# Blog

## Sensor Orientation While Collecting Phase

When using phase to determine how a machine is moving, the orientation of the sensor mounted on the machine is extremely important.  In Figure 1 below one sensor is attached to the motor’s outboard (non-drive) end in one orientation, and on the other inboard (drive) end, it is mounted in the opposite direction.

Because the sensors are attached to the motor’s ends opposite one another the resulting phase angles would be 180 degrees opposed to each other. To correct for this, the user has to choose a reference location and then correct the measured phase angle for any sensor locations where the sensor position is opposite the reference.

For measured phase readings of less than 180 degrees the user would add 180 degrees to the measured phase angle and for measured phase angles that are greater than 180 degrees the user would subtract 180 degrees from the measured reading.

In most applications this occurs most often in the axial direction of measurement; however, sometimes due to obstructions, the user cannot physically place the sensor in the same orientation as the reference sensor in the horizontal or vertical axis.

Just as with the axial direction, the user will have to determine a reference location and then correct the measurements for any locations where the sensor position doesn’t match the reference location.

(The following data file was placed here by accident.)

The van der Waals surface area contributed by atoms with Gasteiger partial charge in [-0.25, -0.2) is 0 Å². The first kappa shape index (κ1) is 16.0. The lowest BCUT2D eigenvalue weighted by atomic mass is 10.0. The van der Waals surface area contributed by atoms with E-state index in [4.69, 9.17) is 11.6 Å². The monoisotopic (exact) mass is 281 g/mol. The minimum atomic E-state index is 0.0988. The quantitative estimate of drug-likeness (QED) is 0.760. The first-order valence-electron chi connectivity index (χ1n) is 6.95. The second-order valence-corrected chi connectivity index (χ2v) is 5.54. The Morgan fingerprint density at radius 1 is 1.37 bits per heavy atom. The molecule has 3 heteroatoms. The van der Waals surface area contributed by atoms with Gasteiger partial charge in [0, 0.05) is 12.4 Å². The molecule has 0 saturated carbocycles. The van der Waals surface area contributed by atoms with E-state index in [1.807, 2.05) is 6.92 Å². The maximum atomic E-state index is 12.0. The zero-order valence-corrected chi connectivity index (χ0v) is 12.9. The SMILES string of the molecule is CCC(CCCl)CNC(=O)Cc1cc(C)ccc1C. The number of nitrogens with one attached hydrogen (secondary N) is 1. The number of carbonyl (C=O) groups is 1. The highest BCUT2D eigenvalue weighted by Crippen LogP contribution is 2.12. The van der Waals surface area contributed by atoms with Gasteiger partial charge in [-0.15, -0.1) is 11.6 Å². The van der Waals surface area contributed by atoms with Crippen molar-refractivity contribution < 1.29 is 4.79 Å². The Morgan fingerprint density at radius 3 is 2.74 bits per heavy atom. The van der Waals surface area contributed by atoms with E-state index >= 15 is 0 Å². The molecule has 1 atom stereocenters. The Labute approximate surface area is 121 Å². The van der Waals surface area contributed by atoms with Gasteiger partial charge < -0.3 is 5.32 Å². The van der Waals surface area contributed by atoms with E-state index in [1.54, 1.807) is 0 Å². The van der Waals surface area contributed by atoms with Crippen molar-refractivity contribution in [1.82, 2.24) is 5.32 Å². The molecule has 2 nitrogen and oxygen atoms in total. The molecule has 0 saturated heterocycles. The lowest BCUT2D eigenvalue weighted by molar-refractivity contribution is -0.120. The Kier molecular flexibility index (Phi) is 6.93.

Figure 2 below is what is commonly called a “Bubble Diagram”.  The bubble diagram is used to record the vibration amplitude and phase angle at all machine locations in the machine train in the vertical, horizontal and axial directions.

As previously stated, the analyst must determine if any sensor measurement locations will require the sensor to be attached to the machine differently and adjust the phase readings at locations different from the reference accordingly.

The easiest way to keep track of reference directions and location is to draw a little arrow as shown below in Figures 3 and 4.  If the arrow is pointing towards the machine this indicates that the phase angle was recorded directly as indicated.

When the arrow is pointing away from the machine as shown above in Figure 4, the phase angle recorded in the bubble diagram is 180 degrees opposed from what was actually measured.

Source: Practical Solutions to Machinery and Maintenance Vibration Problems by Update International